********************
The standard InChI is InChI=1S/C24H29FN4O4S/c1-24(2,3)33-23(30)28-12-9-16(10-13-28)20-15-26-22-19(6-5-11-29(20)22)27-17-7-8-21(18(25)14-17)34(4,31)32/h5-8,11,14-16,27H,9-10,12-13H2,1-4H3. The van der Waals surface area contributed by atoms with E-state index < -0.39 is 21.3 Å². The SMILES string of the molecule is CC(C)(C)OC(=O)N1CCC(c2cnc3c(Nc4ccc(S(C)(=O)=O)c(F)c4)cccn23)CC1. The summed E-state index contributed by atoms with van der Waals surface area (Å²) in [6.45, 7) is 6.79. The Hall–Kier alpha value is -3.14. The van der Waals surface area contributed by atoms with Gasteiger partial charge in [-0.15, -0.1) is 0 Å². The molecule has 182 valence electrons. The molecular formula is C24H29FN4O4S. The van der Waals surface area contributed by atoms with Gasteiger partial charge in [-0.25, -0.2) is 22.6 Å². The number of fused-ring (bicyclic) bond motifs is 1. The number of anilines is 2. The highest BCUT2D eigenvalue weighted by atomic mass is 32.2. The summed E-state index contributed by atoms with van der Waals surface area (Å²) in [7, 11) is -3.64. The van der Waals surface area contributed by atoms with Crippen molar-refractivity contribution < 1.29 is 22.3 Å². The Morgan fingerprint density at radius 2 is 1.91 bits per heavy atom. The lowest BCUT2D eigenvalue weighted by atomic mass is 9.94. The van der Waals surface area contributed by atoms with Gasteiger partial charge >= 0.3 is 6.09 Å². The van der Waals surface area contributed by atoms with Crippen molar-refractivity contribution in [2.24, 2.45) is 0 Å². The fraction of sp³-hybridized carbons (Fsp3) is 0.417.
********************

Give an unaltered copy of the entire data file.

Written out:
The standard InChI is InChI=1S/C24H29FN4O4S/c1-24(2,3)33-23(30)28-12-9-16(10-13-28)20-15-26-22-19(6-5-11-29(20)22)27-17-7-8-21(18(25)14-17)34(4,31)32/h5-8,11,14-16,27H,9-10,12-13H2,1-4H3. The van der Waals surface area contributed by atoms with E-state index < -0.39 is 21.3 Å². The SMILES string of the molecule is CC(C)(C)OC(=O)N1CCC(c2cnc3c(Nc4ccc(S(C)(=O)=O)c(F)c4)cccn23)CC1. The summed E-state index contributed by atoms with van der Waals surface area (Å²) in [6.45, 7) is 6.79. The Hall–Kier alpha value is -3.14. The van der Waals surface area contributed by atoms with Gasteiger partial charge in [-0.15, -0.1) is 0 Å². The molecule has 182 valence electrons. The molecular formula is C24H29FN4O4S. The van der Waals surface area contributed by atoms with Gasteiger partial charge in [-0.25, -0.2) is 22.6 Å². The number of fused-ring (bicyclic) bond motifs is 1. The number of anilines is 2. The highest BCUT2D eigenvalue weighted by atomic mass is 32.2. The summed E-state index contributed by atoms with van der Waals surface area (Å²) in [7, 11) is -3.64. The van der Waals surface area contributed by atoms with Crippen molar-refractivity contribution < 1.29 is 22.3 Å². The Morgan fingerprint density at radius 2 is 1.91 bits per heavy atom. The lowest BCUT2D eigenvalue weighted by atomic mass is 9.94. The van der Waals surface area contributed by atoms with Gasteiger partial charge >= 0.3 is 6.09 Å². The van der Waals surface area contributed by atoms with Crippen molar-refractivity contribution in [2.24, 2.45) is 0 Å². The fraction of sp³-hybridized carbons (Fsp3) is 0.417.